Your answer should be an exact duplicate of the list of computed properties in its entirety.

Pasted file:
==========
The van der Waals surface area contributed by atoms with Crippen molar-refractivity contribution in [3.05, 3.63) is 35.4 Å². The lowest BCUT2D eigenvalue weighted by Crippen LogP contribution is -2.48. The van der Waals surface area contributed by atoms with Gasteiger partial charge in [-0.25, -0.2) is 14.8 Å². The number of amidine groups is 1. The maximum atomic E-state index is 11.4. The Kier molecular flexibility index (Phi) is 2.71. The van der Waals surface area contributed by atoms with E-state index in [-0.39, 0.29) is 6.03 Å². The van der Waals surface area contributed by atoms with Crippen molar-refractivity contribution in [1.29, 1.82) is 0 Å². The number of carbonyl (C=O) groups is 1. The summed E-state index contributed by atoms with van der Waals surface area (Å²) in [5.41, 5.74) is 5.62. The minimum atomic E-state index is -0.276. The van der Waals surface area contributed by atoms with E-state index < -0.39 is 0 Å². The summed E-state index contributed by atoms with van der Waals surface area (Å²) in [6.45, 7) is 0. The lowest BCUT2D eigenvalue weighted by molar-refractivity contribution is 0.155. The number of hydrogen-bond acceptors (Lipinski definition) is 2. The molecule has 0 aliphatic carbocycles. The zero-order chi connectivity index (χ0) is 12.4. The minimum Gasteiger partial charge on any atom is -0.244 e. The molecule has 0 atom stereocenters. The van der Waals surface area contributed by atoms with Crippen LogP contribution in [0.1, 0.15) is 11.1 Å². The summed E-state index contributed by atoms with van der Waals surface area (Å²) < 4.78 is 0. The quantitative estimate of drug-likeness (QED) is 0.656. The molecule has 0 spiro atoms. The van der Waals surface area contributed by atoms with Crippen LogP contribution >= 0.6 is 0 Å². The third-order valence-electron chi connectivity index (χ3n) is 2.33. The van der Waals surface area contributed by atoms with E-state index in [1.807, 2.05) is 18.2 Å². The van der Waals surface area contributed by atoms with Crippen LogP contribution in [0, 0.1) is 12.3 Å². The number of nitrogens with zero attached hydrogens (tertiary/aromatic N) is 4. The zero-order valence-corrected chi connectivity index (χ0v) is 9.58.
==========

The van der Waals surface area contributed by atoms with Crippen molar-refractivity contribution in [3.05, 3.63) is 35.4 Å². The lowest BCUT2D eigenvalue weighted by Crippen LogP contribution is -2.48. The van der Waals surface area contributed by atoms with Gasteiger partial charge in [-0.25, -0.2) is 14.8 Å². The number of amidine groups is 1. The maximum atomic E-state index is 11.4. The Kier molecular flexibility index (Phi) is 2.71. The van der Waals surface area contributed by atoms with E-state index in [-0.39, 0.29) is 6.03 Å². The van der Waals surface area contributed by atoms with Crippen molar-refractivity contribution in [1.29, 1.82) is 0 Å². The number of carbonyl (C=O) groups is 1. The summed E-state index contributed by atoms with van der Waals surface area (Å²) in [5.41, 5.74) is 5.62. The minimum atomic E-state index is -0.276. The van der Waals surface area contributed by atoms with E-state index < -0.39 is 0 Å². The summed E-state index contributed by atoms with van der Waals surface area (Å²) in [6.45, 7) is 0. The lowest BCUT2D eigenvalue weighted by molar-refractivity contribution is 0.155. The number of hydrogen-bond acceptors (Lipinski definition) is 2. The molecule has 0 aliphatic carbocycles. The zero-order chi connectivity index (χ0) is 12.4. The minimum Gasteiger partial charge on any atom is -0.244 e. The molecule has 0 atom stereocenters. The van der Waals surface area contributed by atoms with Crippen LogP contribution in [0.1, 0.15) is 11.1 Å². The summed E-state index contributed by atoms with van der Waals surface area (Å²) < 4.78 is 0. The quantitative estimate of drug-likeness (QED) is 0.656. The molecule has 0 spiro atoms. The van der Waals surface area contributed by atoms with Crippen LogP contribution >= 0.6 is 0 Å². The third-order valence-electron chi connectivity index (χ3n) is 2.33. The van der Waals surface area contributed by atoms with E-state index in [1.807, 2.05) is 18.2 Å². The van der Waals surface area contributed by atoms with Crippen LogP contribution in [0, 0.1) is 12.3 Å². The number of nitrogens with zero attached hydrogens (tertiary/aromatic N) is 4. The zero-order valence-corrected chi connectivity index (χ0v) is 9.58.